Johann Sebastian Bach

He enriched established German styles through his skill in counterpoint, harmonic and motivic organisation, and the adaptation of rhythms, forms, and textures from abroad, particularly from Italy and France. Bach’s compositions include the Brandenburg Concertos, the Goldberg Variations, the Mass in B minor, two Passions, and over three hundred cantatas of which around two hundred survive.

Johann Sebastian Bach was born into a family of professional musicians. He was born in Eisenach, Thuringia, where Bach’s family was known by the large number of musicians it gave. In this family cultivating music has become a tradition, many members devotedthemselves to music, either as professionals or as amateurs. Sebastian’s father, Johann Ambrosius, was a modest musician, burdened by a large family with eight children, of whom four were alive, Sebastian was the youngest.

Bach has broken from the human life and its ideals. Living in an age where humanity was on the threshold of new classic achievements when the feudal aristocracy received, in turn, the strikes that hastened its end, Bach has assimilated various trends which crossed in those time spirituality. With its huge moral force and creative sap, Bach has set up various expressions, molded into perfect sound architecture. Leading to perfection the mashed forms from the 18th century, Bach expressed in his music the highest human ideas and aspirations.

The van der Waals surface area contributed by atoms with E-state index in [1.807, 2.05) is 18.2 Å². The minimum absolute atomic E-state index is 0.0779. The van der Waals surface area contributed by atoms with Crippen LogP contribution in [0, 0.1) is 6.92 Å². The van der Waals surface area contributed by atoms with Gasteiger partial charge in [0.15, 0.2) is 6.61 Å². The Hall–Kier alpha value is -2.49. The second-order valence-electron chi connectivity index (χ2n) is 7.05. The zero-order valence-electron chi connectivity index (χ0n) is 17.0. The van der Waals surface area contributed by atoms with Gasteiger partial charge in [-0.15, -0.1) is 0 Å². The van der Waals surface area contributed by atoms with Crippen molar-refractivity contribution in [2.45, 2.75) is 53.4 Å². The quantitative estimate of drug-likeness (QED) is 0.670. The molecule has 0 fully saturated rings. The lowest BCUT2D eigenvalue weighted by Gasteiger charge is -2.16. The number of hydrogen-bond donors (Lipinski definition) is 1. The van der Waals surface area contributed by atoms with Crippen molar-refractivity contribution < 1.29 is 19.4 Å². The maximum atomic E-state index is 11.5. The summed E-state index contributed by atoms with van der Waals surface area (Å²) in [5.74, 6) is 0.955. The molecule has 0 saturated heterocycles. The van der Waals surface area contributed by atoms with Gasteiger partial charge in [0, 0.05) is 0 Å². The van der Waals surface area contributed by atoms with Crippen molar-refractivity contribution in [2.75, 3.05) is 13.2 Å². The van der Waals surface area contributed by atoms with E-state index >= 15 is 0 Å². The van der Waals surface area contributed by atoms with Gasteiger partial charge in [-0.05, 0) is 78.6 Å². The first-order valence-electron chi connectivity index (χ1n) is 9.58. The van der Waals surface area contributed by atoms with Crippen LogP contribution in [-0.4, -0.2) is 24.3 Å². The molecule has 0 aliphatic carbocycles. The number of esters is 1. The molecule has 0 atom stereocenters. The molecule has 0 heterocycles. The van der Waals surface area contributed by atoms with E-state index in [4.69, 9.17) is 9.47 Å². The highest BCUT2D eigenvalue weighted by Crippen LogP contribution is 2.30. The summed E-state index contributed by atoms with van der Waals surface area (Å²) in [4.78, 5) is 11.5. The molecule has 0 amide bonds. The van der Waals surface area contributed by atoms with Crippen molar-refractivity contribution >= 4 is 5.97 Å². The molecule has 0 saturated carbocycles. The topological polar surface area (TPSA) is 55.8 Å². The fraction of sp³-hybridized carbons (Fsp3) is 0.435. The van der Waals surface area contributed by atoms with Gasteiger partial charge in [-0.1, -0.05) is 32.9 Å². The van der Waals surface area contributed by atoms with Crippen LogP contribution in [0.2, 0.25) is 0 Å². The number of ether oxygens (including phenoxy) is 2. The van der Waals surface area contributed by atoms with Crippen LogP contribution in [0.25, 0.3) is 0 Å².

Some of Bach’s first compositions which date from this erais probably the famous “Toccata and Fugue in D minor”.

In his time, the first keyboard with hammers was built, the Hammerklavier in 1701, fitted with a mechanism which stopped the vibration of the strings (Dämpfer, étouffeur). Known for the virtuosity of its performances, Bach was often invited to try the newlybuilt tools. He perfected the instrument itselfby trying to build the so-called “viola pomposa”, with larger dimensions than the “viola da gamba” and proposed the building of aLautencymbal with metal strings and intestine for special timbral effects. Towards the end of his life, Bach tried to print his works, personally taking part in zinc plating, which contributed to his blindness. A brief period of recovery of his vision (10 days only) preceded its end in 1750.

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